The Latest – Home Office forced to concede test case on unlawful immigration detention

James Wilson, Acting Director, Detention Action

Yesterday the Home Office was forced to concede an important test case concerning the prolonged unlawful detention of a mentally ill and highly vulnerable man held in immigration detention.

The legal challenge was brought on behalf of AKE, an Iranian national who cannot be named for legal reasons. AKE suffers from bipolar affective disorder with psychotic symptoms and Post-Traumatic Stress Disorder, and had previously been sectioned under the Mental Health Act 1983.

The case was settled when the Home Office conceded that AKE’s detention was unlawful and agreed to regularise his status and pay £100,000 in compensation.

AKE was held in immigration detention for two lengthy periods between 2015 and 2018 totalling 838 days. During his detention the Home Office used segregation as a means to manage his disturbed behaviour, but he received no treatment and was offered no assistance to secure his release from immigration detention.

The Home Office also imposed bail conditions on AKE despite having no lawful power to do so and while he lacked mental capacity to understand and comply with them.

Election candidates from all parties should take note of AKE’s horrific treatment at the hands of the Home Office. We simply do not need to have an immigration detention system in which this is allowed to happen, or one that is so consistently shown to be an utter disaster.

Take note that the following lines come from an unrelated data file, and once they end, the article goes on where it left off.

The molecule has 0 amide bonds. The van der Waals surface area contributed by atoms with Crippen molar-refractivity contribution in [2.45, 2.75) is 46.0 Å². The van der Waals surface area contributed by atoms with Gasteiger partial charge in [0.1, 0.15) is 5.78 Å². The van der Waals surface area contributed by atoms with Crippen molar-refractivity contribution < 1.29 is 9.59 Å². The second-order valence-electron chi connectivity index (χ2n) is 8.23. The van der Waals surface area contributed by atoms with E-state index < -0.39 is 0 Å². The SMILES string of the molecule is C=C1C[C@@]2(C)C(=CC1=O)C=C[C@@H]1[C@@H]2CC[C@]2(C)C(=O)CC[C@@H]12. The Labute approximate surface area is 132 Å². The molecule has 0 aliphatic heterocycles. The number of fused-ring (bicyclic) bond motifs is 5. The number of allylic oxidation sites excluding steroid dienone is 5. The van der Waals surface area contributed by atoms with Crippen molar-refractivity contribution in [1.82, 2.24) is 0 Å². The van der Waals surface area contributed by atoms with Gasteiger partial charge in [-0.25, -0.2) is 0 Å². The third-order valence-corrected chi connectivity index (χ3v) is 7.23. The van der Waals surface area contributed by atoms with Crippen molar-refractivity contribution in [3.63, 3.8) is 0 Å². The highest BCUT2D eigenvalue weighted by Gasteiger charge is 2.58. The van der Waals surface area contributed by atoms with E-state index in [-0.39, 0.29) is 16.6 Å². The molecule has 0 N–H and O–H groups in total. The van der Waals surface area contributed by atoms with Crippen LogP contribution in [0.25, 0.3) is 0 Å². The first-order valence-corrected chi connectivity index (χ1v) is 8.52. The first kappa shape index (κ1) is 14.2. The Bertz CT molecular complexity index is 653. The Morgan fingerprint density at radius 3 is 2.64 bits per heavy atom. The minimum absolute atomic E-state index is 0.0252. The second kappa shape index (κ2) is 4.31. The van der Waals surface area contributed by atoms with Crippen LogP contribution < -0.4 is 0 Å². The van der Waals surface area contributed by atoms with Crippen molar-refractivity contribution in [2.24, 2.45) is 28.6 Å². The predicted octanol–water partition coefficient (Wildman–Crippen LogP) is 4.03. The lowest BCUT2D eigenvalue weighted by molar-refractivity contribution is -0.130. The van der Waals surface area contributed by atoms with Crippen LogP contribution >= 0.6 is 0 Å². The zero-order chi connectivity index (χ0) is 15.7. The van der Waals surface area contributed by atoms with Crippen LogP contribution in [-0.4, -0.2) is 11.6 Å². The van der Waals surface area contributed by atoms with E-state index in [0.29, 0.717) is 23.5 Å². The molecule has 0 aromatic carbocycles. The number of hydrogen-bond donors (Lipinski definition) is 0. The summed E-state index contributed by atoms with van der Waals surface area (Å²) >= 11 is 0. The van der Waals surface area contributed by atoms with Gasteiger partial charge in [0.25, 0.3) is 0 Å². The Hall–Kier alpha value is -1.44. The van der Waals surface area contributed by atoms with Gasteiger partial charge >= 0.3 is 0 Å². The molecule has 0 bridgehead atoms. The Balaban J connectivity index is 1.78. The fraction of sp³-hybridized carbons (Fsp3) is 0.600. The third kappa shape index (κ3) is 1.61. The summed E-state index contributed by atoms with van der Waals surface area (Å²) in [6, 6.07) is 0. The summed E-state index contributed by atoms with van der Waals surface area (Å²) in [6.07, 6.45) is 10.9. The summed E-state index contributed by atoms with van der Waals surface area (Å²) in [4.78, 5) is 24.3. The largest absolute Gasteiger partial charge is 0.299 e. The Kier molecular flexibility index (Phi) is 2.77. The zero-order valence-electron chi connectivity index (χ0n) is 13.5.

Sadly, at Detention Action, we continue to talk to vulnerable people in detention every day. Under proposals put forward by MPs from all major parties, an absolute time limit would have prevented AKE’s detention beyond 28-days. And the decision as to whether he was too ill or too vulnerable for detention in the first place would have been made impartially in a court within 96 hours rather behind closed doors at the Home Office.

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The UK’s immigration detention system, which detains around 24,000 people per year, has come under increased scrutiny, with much of the criticism focussing on the controversial practice of indefinite detention and the detention of vulnerable people. Recommendations for a time limit have come this year in highly critical reports by the Home Affairs Select Committee, the Joint Committee on Human Rights, the Independent Monitoring Board and HM Inspector of Prisons.

In March of this year, the Home Affairs Select Committee “found serious problems with almost every element of the immigration detention system.”

In the last Parliament, MPs from all the main parties set down a package of reform measures in a widely-supported amendment tabled to the Immigration and Social Security (EU Withdrawal) Bill 2018. The reforms include general criteria for detention, automatic bail hearings after 96 hours and an absolute maximum time limit of 28 days. The Bill passed Committee Stage in the House of Commons but was not carried over to the next Parliament.